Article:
Reviewed by chimera_s10 / 10

pure life without dip

Imagine a film, that makes you feel the hardness of the pavement you hit your head onto, once again. Imagine a film, the only thing you can do after leaving the cinema is shutting up your mouth. Imagine a film, that tells you the inside world of the taxi driver who is driving you home or to work.

This is thematic continuation of Masumiyet, but more in the flashback mode and hits much powerful than Masumiyet, although with a less experienced cast. The story tells us how the love of Bekir and Ugur (continued characters in Masumiyet) began, and the surroundings of them in their youth. But ! this is the apparent, the easily visible part of that film! The more important thematic gem, is the surroundings of these two characters, which appropriately fits the living-cultural-social conditions of the big populated suburbs of big cities of Turkey. This is not a documentary and not a love story with its simplest meaning and it is not realism; it is the reality itself. It's bone hard, that pulls you into the living of the 'damned', as termed by the bourgeois or religious jargon. The acting is, though Vildan Atasever got so much negative critics (my opinion, she is the leading cast, a very talented artist) superb. Keep also in mind that certain camera angels in very small locations are used masterfully. The story: do not look to the apparent love story going on ! Try to understand those circumstances and those people. People live the lives of conditions they are born into. It is a everyday news here in Turkey, that some people kill some other for not any reason that could be put into the borders of "western rationality". The best explaining word for this movie is a German word: Knallhart ! (not implying the film knallhart-2006 in any way) translated as tough enough, but which explains a more dramatic condition. That film is a real Knallhart of the last few years not only in the name of Turkish movie making. You can observe these lives in Barcelona, Rome, Berlin, and maybe all Latin America. For those watching this film with translation, either dubbed or subbed, many of the dialogs, i guess, will be more softly pronounced. Linguistic is the heart of a culture. And, Demirkubuz made his masterpiece by pulling out the heart of the streets of its shell and bringing it to the world of cinema. There is a world going on with very simple rules, when you are asleep.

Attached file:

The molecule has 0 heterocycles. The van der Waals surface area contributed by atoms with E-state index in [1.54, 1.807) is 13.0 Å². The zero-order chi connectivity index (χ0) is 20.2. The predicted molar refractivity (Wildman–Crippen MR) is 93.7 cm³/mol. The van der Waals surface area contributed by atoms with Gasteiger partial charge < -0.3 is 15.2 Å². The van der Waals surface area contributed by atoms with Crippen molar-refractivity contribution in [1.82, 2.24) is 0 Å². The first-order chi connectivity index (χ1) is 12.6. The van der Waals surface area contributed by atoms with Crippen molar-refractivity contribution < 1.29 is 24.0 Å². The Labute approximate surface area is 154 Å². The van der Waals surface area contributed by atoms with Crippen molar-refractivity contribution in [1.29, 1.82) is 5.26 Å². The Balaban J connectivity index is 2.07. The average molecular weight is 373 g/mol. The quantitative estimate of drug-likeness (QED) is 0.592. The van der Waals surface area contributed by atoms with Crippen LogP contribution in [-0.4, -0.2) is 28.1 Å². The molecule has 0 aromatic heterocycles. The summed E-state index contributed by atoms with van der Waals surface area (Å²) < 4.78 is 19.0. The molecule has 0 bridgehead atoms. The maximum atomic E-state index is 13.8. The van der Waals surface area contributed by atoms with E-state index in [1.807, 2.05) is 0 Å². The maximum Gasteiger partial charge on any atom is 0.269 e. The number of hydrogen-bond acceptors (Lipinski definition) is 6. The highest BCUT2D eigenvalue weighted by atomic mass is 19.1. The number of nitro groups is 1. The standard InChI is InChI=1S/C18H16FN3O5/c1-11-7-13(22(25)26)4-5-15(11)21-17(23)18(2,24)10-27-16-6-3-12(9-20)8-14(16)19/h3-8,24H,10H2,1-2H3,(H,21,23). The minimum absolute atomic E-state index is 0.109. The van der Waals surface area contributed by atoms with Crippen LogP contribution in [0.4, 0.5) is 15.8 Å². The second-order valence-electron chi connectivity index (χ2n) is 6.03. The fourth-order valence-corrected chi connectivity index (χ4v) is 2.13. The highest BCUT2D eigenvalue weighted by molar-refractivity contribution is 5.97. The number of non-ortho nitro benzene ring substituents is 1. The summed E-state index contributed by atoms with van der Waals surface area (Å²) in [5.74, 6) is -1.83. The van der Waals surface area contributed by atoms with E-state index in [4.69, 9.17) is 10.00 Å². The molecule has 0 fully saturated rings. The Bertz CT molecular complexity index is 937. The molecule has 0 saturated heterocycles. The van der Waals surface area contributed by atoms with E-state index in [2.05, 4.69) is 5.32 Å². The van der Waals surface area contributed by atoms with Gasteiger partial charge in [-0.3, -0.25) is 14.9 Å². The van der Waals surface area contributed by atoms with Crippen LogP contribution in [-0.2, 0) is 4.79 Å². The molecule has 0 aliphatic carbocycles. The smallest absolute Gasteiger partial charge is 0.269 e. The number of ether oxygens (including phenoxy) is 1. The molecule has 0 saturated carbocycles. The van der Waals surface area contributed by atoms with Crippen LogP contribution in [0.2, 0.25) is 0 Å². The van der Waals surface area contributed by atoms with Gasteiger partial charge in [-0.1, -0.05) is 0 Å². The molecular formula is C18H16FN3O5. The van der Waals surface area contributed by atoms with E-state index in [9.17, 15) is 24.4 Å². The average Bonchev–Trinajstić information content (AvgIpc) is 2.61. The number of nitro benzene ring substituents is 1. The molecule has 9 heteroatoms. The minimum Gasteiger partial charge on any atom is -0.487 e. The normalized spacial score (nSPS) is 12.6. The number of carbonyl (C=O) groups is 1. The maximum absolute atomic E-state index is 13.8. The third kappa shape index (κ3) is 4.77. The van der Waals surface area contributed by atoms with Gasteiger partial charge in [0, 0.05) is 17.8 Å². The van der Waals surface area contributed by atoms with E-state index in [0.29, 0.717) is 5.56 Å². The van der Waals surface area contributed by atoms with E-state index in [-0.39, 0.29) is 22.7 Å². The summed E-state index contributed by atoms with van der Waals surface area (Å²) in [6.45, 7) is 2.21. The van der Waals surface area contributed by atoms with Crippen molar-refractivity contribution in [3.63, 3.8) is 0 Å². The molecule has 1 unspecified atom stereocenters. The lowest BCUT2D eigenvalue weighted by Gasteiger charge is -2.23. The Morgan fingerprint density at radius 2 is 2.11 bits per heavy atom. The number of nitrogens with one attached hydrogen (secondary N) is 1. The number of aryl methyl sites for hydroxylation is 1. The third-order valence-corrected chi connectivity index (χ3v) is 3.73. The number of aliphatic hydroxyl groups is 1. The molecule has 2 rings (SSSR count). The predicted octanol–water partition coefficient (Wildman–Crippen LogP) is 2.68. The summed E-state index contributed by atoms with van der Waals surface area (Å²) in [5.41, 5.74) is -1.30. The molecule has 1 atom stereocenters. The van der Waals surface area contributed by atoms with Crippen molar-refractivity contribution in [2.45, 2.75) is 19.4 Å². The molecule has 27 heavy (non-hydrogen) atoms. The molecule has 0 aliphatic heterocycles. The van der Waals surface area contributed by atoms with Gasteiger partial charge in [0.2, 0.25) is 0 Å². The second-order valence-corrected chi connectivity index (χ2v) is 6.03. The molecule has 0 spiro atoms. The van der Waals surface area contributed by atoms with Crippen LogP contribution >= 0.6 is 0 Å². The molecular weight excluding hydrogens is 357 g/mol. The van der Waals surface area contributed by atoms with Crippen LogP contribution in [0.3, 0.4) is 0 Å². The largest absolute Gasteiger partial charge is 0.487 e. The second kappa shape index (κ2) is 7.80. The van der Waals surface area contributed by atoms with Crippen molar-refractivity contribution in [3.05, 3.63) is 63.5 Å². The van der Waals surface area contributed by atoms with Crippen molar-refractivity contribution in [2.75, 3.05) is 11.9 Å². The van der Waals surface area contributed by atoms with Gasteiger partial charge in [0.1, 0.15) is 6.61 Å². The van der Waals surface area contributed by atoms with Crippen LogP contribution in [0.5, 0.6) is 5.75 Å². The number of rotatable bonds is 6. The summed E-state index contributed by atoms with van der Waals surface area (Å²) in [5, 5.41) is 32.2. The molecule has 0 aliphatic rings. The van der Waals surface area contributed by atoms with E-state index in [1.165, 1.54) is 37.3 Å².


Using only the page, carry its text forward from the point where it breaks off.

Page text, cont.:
and finally some trivial: Demirkubuz's 2001 movie Yazgi means also destiny or fate.